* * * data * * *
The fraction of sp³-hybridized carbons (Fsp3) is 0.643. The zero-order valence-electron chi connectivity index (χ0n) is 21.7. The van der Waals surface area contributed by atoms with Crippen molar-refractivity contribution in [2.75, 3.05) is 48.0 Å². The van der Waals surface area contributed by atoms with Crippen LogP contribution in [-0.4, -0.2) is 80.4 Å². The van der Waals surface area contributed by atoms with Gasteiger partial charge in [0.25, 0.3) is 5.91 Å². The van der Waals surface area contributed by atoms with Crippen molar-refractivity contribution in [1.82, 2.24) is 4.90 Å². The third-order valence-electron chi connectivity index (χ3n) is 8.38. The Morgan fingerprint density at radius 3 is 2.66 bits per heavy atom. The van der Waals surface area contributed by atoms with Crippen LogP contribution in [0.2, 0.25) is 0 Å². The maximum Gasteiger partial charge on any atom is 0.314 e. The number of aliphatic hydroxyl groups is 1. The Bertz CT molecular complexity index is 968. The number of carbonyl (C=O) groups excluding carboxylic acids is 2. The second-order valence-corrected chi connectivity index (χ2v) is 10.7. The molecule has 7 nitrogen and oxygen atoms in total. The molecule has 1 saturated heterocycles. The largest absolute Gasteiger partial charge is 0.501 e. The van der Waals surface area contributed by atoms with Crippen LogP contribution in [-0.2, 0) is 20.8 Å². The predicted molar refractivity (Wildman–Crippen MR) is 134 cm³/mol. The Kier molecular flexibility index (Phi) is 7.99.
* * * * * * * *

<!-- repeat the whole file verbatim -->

The fraction of sp³-hybridized carbons (Fsp3) is 0.643. The zero-order valence-electron chi connectivity index (χ0n) is 21.7. The van der Waals surface area contributed by atoms with Crippen molar-refractivity contribution in [2.75, 3.05) is 48.0 Å². The van der Waals surface area contributed by atoms with Crippen LogP contribution in [-0.4, -0.2) is 80.4 Å². The van der Waals surface area contributed by atoms with Gasteiger partial charge in [0.25, 0.3) is 5.91 Å². The van der Waals surface area contributed by atoms with Crippen molar-refractivity contribution in [1.82, 2.24) is 4.90 Å². The third-order valence-electron chi connectivity index (χ3n) is 8.38. The Morgan fingerprint density at radius 3 is 2.66 bits per heavy atom. The van der Waals surface area contributed by atoms with Crippen LogP contribution in [0.2, 0.25) is 0 Å². The maximum Gasteiger partial charge on any atom is 0.314 e. The number of aliphatic hydroxyl groups is 1. The Bertz CT molecular complexity index is 968. The number of carbonyl (C=O) groups excluding carboxylic acids is 2. The second-order valence-corrected chi connectivity index (χ2v) is 10.7. The molecule has 7 nitrogen and oxygen atoms in total. The molecule has 1 saturated heterocycles. The largest absolute Gasteiger partial charge is 0.501 e. The van der Waals surface area contributed by atoms with Crippen LogP contribution in [-0.2, 0) is 20.8 Å². The predicted molar refractivity (Wildman–Crippen MR) is 134 cm³/mol. The Kier molecular flexibility index (Phi) is 7.99.